Remember the song “O Happy Day”? You know, the one about Jesus washing our sins away and teaching us how to rejoice, love and pray each day. Well those are the lyrics that came to mind as I sat down to write this article, probably because I’m in a place of joy and thanksgiving myself.

So many things I’m thankful for: Palm Sunday, Easter, Mother’ Day, my grandson’s 8th birthday, safe return from my Mercy Ships Mission trip, good friends, loving family and health. The list goes on. But today I’m thankful for the publication of my new book, and I wanted to share my joy.

God is good. I marvel at how he creates each of us, giving gifts and talents, time and treasure to help him build his kingdom. I’m more than grateful for the gifts he’s given me this year.

I’m overwhelmed with pre-release details but God is even in those. Especially the women I meet at book signings, the ones who share their heart and love for writing. Over the past few years, I’ve noticed God is raising up an army of women writers. It’s as though he’s calling many to speak up for the kingdom and has provided this season for such a time as this.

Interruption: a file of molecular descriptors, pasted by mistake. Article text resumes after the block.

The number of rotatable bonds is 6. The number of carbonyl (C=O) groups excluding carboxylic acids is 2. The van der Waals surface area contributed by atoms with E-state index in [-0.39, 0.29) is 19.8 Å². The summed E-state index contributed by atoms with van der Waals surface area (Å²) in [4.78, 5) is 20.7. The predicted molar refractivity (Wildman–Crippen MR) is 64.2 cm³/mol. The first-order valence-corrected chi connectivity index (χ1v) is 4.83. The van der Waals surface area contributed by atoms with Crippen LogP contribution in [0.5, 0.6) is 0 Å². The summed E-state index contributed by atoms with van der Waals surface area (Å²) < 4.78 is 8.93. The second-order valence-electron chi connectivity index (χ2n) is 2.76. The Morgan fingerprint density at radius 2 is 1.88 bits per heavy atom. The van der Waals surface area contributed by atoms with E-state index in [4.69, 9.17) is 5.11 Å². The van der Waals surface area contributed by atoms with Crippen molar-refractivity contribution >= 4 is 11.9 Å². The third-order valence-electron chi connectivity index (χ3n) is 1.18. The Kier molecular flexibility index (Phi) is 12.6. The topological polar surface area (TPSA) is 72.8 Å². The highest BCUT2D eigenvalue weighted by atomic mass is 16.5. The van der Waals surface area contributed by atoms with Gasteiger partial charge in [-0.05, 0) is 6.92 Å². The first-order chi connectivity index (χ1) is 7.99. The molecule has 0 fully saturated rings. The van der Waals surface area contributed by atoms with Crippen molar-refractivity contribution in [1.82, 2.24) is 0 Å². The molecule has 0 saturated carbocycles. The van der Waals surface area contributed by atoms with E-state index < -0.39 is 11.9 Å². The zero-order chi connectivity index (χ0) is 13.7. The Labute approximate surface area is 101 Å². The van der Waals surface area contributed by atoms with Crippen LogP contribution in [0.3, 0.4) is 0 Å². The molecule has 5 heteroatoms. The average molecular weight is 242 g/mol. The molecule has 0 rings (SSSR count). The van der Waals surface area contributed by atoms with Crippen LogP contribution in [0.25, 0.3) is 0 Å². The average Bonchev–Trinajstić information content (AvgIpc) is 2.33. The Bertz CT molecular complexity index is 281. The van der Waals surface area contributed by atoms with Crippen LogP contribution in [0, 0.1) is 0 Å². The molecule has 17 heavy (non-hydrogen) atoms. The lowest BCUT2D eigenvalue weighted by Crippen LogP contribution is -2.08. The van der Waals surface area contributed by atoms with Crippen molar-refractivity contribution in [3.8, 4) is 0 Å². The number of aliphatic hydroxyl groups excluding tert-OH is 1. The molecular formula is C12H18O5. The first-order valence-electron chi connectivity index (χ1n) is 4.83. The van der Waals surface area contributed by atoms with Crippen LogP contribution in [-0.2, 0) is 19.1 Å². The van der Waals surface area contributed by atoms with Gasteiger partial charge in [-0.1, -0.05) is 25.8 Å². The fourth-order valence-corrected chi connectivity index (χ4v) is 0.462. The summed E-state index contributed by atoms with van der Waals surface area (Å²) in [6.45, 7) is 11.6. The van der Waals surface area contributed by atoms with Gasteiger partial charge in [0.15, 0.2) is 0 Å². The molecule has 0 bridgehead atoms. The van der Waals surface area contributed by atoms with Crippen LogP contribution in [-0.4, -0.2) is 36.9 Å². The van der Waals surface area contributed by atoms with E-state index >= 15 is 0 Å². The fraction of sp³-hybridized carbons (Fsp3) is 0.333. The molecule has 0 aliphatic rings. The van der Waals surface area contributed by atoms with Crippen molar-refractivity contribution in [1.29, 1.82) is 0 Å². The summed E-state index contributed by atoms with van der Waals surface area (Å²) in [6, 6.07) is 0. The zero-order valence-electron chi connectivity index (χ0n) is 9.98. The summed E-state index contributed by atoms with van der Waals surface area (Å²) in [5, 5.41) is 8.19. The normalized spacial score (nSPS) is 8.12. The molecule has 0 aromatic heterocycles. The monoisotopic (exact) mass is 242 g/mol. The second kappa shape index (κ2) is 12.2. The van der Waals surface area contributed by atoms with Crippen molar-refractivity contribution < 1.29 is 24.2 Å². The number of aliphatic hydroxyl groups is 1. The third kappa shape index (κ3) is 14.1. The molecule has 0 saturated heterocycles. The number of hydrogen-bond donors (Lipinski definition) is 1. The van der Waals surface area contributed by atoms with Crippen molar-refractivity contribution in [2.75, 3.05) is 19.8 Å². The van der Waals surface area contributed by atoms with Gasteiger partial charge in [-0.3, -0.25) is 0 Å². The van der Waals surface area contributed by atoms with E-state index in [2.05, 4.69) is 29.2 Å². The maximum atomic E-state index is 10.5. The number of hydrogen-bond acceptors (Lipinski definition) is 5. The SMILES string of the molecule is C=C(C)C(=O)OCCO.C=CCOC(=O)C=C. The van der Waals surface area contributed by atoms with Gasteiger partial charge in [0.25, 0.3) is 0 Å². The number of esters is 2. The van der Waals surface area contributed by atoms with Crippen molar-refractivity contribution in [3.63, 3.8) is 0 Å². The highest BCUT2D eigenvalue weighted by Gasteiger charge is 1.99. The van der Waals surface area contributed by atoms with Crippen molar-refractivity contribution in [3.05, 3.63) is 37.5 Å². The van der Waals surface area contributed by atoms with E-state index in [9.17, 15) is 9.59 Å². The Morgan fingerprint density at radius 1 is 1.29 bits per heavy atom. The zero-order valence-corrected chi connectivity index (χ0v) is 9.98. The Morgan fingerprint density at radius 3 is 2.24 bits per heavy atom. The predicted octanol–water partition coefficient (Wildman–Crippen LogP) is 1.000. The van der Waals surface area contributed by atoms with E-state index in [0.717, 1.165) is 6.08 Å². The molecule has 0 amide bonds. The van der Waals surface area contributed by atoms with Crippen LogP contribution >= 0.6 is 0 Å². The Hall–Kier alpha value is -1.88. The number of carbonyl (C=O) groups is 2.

The book encourages leaving a legacy of faith, for the Lord has created each of us unique. He expects us to use his gifts for his glory. As I age, I’m drawn to scripture that exhorts us to pass on faith to the next generation.

Psalm 71:18 Even when I am old and gray, do not forsake me, O God, till I declare your power to the next generation. NIV

Psalm 145:4 One generation will commend your work to another, they will tell of your might acts. NIV

Proverbs 17:6 Children’s children are the crown to the aged and parents are the pride of their children. NIV

These scriptures pose the question – how are you planning to pass down your faith?

For me it’s easy – through writing. It’s my passion, my life. But there are so many other creative ways to tell our stories, to pass on our faith. I’ve met so many women with creative ideas that I never thought of.